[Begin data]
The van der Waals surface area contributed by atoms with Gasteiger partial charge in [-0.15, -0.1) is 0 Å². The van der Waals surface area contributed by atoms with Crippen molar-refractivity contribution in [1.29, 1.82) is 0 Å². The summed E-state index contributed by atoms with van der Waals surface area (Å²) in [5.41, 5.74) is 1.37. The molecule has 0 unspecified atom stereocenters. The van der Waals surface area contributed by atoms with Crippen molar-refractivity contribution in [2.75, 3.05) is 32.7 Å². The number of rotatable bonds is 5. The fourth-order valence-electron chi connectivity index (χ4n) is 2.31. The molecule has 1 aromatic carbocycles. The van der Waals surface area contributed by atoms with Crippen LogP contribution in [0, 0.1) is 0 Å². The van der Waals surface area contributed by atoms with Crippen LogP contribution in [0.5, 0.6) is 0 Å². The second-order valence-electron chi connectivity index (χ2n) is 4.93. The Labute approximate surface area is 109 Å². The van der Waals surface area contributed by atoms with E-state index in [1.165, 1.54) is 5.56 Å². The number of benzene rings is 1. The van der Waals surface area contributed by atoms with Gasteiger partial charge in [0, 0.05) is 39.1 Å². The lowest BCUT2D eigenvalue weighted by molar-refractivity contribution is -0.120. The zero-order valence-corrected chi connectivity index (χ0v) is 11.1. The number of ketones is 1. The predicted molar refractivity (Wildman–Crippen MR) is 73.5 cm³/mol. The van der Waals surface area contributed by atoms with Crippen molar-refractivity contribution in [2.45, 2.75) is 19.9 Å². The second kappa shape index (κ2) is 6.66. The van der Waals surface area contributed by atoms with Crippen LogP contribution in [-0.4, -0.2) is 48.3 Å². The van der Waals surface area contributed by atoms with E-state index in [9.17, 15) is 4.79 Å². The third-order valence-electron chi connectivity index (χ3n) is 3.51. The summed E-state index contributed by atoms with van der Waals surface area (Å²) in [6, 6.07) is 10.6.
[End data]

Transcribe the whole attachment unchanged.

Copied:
The van der Waals surface area contributed by atoms with Gasteiger partial charge in [-0.15, -0.1) is 0 Å². The van der Waals surface area contributed by atoms with Crippen molar-refractivity contribution in [1.29, 1.82) is 0 Å². The summed E-state index contributed by atoms with van der Waals surface area (Å²) in [5.41, 5.74) is 1.37. The molecule has 0 unspecified atom stereocenters. The van der Waals surface area contributed by atoms with Crippen molar-refractivity contribution in [2.75, 3.05) is 32.7 Å². The number of rotatable bonds is 5. The fourth-order valence-electron chi connectivity index (χ4n) is 2.31. The molecule has 1 aromatic carbocycles. The van der Waals surface area contributed by atoms with Crippen LogP contribution in [0, 0.1) is 0 Å². The van der Waals surface area contributed by atoms with Crippen LogP contribution in [0.5, 0.6) is 0 Å². The second-order valence-electron chi connectivity index (χ2n) is 4.93. The Labute approximate surface area is 109 Å². The van der Waals surface area contributed by atoms with E-state index in [1.165, 1.54) is 5.56 Å². The number of benzene rings is 1. The van der Waals surface area contributed by atoms with Gasteiger partial charge in [0, 0.05) is 39.1 Å². The lowest BCUT2D eigenvalue weighted by molar-refractivity contribution is -0.120. The zero-order valence-corrected chi connectivity index (χ0v) is 11.1. The number of ketones is 1. The predicted molar refractivity (Wildman–Crippen MR) is 73.5 cm³/mol. The van der Waals surface area contributed by atoms with Crippen molar-refractivity contribution in [2.45, 2.75) is 19.9 Å². The second kappa shape index (κ2) is 6.66. The van der Waals surface area contributed by atoms with Crippen LogP contribution in [-0.4, -0.2) is 48.3 Å². The van der Waals surface area contributed by atoms with E-state index in [9.17, 15) is 4.79 Å². The third-order valence-electron chi connectivity index (χ3n) is 3.51. The summed E-state index contributed by atoms with van der Waals surface area (Å²) in [6, 6.07) is 10.6.